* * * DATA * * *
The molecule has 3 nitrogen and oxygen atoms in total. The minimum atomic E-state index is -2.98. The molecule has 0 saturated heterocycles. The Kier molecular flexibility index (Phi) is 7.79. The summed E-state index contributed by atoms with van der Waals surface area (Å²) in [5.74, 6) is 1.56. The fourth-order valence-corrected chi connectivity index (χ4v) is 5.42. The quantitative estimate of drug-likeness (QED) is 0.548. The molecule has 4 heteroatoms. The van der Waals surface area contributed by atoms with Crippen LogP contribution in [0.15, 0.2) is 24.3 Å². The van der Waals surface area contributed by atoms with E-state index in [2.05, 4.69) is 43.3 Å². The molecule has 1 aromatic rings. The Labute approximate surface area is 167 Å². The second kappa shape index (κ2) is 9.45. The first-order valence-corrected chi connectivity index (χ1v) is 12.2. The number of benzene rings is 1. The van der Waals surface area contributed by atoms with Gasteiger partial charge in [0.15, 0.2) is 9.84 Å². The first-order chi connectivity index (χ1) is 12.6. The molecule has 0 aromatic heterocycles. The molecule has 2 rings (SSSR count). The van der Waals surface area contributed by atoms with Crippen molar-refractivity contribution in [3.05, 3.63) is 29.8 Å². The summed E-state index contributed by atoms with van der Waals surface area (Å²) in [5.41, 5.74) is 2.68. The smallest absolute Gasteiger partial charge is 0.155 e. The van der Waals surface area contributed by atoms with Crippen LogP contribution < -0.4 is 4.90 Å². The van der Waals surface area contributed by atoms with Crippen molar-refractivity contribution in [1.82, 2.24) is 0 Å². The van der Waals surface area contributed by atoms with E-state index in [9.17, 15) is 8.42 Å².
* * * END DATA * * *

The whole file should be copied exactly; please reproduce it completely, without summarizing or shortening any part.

The molecule has 3 nitrogen and oxygen atoms in total. The minimum atomic E-state index is -2.98. The molecule has 0 saturated heterocycles. The Kier molecular flexibility index (Phi) is 7.79. The summed E-state index contributed by atoms with van der Waals surface area (Å²) in [5.74, 6) is 1.56. The fourth-order valence-corrected chi connectivity index (χ4v) is 5.42. The quantitative estimate of drug-likeness (QED) is 0.548. The molecule has 4 heteroatoms. The van der Waals surface area contributed by atoms with Crippen LogP contribution in [0.15, 0.2) is 24.3 Å². The van der Waals surface area contributed by atoms with E-state index in [2.05, 4.69) is 43.3 Å². The molecule has 1 aromatic rings. The Labute approximate surface area is 167 Å². The second kappa shape index (κ2) is 9.45. The first-order valence-corrected chi connectivity index (χ1v) is 12.2. The number of benzene rings is 1. The van der Waals surface area contributed by atoms with Gasteiger partial charge in [0.15, 0.2) is 9.84 Å². The first-order chi connectivity index (χ1) is 12.6. The molecule has 0 aromatic heterocycles. The molecule has 2 rings (SSSR count). The van der Waals surface area contributed by atoms with Crippen molar-refractivity contribution in [3.05, 3.63) is 29.8 Å². The summed E-state index contributed by atoms with van der Waals surface area (Å²) in [5.41, 5.74) is 2.68. The smallest absolute Gasteiger partial charge is 0.155 e. The van der Waals surface area contributed by atoms with Crippen LogP contribution < -0.4 is 4.90 Å². The van der Waals surface area contributed by atoms with Crippen molar-refractivity contribution in [1.82, 2.24) is 0 Å². The van der Waals surface area contributed by atoms with E-state index in [9.17, 15) is 8.42 Å².